(31) For the estate and inheritance of 1297, see Calendar of Inquisitions Post Mortem and Other Analogous Documents, 8 vols (London: Public Record Office, 1901-13), III (1912), 279-80; iv (1913), 83-84; and Kew, The National Archives (hereafter TNA), Chancery Records, C 133/80/2. For Nicholas, see CPR, i: 1307-1313 (1894), 250, 269, 542; II: 1313-1317 (1898), 170; and Calendar of Inquisitions Miscellaneous (Chancery), 3 vols (London: Public Record Office, 1916-2003), ii (1916) (hereafter Inquisitions Misc.), 149.

(32) See CPR, I, 545, 549. John Engayne was summoned to military service against the rebels in 1322. His compliance is indicated by the fact that both men received commissions at the York Parliament immediately following the rebels' defeat. See Calendar of Chancery Warrants, 1244-1326 (London: Public Record Office, 1927), p. 587; Inquisitions Misc., p. 149.

(33) TNA, C 134/77/2.1. The writ ordering an inquisition post mortem into the Engayne estate is dated 28 September, from Durham.

(34) TNA, C 134/77/2.2 details the findings of the inquisition.

(35) CPR, iv: 1321-1324 (1904), 358 (emphasis added).

(36) CPR, iv, 238. This suggests that these knights, and possibly many others, never actually crossed the Channel at all during this period. The usual narrative for the years between the civil war and the invasion of 1326 has the Boroughbridge exiles meeting up with Isabella and Mortimer on the continent then invading with them, but it is likely that many of the poorer or unlanded knights relied on sympathetic help like this to stay in hiding during that time and only emerged when Isabella landed.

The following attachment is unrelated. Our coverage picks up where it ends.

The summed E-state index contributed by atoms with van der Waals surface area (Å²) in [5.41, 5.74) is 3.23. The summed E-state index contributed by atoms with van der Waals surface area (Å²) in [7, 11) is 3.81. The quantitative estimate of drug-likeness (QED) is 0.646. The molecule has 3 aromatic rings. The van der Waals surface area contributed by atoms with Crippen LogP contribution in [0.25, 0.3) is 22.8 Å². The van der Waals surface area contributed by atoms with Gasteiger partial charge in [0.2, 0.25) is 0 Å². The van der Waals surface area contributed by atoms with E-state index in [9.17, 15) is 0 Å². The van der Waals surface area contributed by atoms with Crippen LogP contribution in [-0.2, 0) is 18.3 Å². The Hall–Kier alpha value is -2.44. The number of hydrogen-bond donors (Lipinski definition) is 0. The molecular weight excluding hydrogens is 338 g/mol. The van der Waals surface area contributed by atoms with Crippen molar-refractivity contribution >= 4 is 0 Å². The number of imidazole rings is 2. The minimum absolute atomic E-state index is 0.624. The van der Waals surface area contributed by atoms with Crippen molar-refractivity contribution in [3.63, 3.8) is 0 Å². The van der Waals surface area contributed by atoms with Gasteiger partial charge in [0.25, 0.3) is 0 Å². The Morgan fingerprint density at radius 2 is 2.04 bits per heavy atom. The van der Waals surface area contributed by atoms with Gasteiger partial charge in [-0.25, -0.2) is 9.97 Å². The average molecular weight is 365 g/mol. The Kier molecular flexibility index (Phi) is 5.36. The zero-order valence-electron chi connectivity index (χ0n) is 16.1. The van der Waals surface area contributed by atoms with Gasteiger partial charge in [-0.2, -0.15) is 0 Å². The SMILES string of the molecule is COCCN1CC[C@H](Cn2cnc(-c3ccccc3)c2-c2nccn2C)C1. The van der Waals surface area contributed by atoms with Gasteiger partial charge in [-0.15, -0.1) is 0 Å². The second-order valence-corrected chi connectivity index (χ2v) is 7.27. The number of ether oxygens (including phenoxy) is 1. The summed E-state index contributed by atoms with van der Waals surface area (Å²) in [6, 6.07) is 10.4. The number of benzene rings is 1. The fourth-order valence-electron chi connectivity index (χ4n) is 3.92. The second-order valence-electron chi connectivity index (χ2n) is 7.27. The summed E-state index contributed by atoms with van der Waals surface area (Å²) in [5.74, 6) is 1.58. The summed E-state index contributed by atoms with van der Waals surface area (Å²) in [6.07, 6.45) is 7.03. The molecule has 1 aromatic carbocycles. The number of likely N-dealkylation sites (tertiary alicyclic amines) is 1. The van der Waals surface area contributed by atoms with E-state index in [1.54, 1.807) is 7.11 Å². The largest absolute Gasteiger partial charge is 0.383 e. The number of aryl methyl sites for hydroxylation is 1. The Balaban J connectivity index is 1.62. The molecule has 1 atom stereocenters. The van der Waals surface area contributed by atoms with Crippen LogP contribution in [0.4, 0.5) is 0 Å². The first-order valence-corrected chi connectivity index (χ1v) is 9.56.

(37) Inquisitions Misc., pp. 274-75; Scott L. Waugh, 'Henry of Lancaster, third earl of Lancaster and third earl of Leicester (c. 1280-1345)', ODNB; Calendar of the Close Rolls: Edward III. Volume 1: 1327-1330 (London: Public Record Office, 1896), 425, 530-31, the latter being misfiled under December 1329 rather than 1330; see also Adam Murimuth, Continuatio Chronicarum, in Adae Murimuth Continuatio Chronicarum et Robert de Avesbury De Gestis Mirabilibus Regis Edwardi Tertii, ed. Edward Maunde Thompson (London: Longman, 1889), pp. 1-276 (p. 254).

(38) Inquisitions Misc., pp. 274-75; Calendar of the Close Rolls: Edward III, 437, 529.

(39) William Dugdale, The Baronage of England (London, 1675), p. 467.

(40) See TNA, C 133/80/2; TNA, C 134/77/2.1-2. Two men were assigned to conduct the inquisition post mortem in 1297; in 1322, thirteen were assigned to inquire into the inheritance of the same estate. There is no trace of such administrative pother in 1272, which was also a case of inheritance by a nephew, so lack of a direct heir cannot account for the difference.

(41) Fineshade Chronicle, fol. 86r, lines 12-14: 'Quem filius regis intuens in eum tantum protinus amorem iniecit quod cum eo firmitatis fedus iniit. & pre ceteris mortalibus indissolubile dileccionis vinculum secum elegit & firmiter disposuit innodare.' Punctuation and spelling follow the manuscript, with abbreviations expanded silently. Translations of the Chronicle are the author's own.